A new law raising the age to buy tobacco products has faced some backlash.
That backlash has led to a West Michigan woman sharing her tobacco-related cancer journey to show it is an important step in protecting young adults.
Her name is Macie Martens and she has survived oral cancer at the young age of 27. While she is still in recovery, she knows it could have been so much worse for her if she didn't stop.
The day the new law was introduced and eventually passed, Martens stumbled upon several posts detailing peoples outrage by the change while scrolling through Facebook.
She initially didn't want to share her story, but knew it would be the right thing to do even if it changed only one persons view on the situation.
Most of the photos she included were graphic, detailing the trauma she has endured all because of her years of tobacco use. Some of the photos she had not even seen until she shared them on Facebook.
“There were numerous people, either my age or younger, that had been posting that they didn’t think it was right that you would be able to change that age but you could serve your military and vote." Martens said. "I just was thinking that that is exactly how I would have felt when I was 18 and that it could not be further off from that.”
Martens originally thought the cancer was sores due to her teeth rubbing up on her gums and mouth. The pain got so bad that she finally decided to go to the dentist, where they realized it was related to the tobacco use.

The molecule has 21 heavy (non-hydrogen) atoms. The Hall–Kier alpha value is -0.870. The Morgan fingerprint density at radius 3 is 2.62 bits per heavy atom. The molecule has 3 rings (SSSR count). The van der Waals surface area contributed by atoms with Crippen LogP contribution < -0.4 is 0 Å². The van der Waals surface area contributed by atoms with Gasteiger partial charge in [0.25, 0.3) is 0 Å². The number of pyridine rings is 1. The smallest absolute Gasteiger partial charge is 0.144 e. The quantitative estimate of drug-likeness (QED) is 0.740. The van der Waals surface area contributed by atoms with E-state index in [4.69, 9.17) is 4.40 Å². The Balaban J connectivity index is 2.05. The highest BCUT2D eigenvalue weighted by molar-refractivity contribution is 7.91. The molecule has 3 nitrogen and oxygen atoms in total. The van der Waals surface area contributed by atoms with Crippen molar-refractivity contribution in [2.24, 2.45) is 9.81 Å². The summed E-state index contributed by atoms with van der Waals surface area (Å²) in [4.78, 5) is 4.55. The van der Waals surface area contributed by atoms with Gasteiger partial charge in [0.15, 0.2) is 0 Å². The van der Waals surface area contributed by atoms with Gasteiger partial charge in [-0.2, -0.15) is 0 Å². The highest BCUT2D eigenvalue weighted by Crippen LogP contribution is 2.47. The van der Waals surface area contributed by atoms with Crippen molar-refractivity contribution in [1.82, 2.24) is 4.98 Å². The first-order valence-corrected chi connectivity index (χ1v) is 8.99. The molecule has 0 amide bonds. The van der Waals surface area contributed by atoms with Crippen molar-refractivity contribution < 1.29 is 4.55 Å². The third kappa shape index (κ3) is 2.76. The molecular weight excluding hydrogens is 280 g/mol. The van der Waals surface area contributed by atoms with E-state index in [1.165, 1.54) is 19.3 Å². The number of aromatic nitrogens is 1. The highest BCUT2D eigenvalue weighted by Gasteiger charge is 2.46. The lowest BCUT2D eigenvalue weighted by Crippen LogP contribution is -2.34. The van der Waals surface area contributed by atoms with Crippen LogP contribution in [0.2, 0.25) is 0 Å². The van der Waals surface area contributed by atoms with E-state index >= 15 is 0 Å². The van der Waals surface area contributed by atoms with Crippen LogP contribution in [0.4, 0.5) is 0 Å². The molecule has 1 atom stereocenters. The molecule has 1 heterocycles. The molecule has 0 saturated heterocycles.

From there, the year long process of surgeries and chemotherapy kept her in the hospital for months. Roaming the halls during that time showed Martens she got lucky to only have small pieces of her face taken away.
It wasn't just Martens that was impacted by her tobacco use, but friends and family. Her mother and sister had to drop the things they were doing at times to help Martens during her recovery.
Martens also mentioned that when she was living with three younger boys and still using the chewing tobacco, the boys started to put food or gum in their lips to be just like her. That's what broke her heart the most.
She still has a long recovery ahead of her, but with no more tobacco use, she hopes to put everything behind her and eventually start a family. She knows that once she brings her own kids into the world, they will never be allowed to use tobacco under her watch.
She even hopes that the age change will further reduce advertising of the product to the point that her kids won't ever be around tobacco when they are growing up.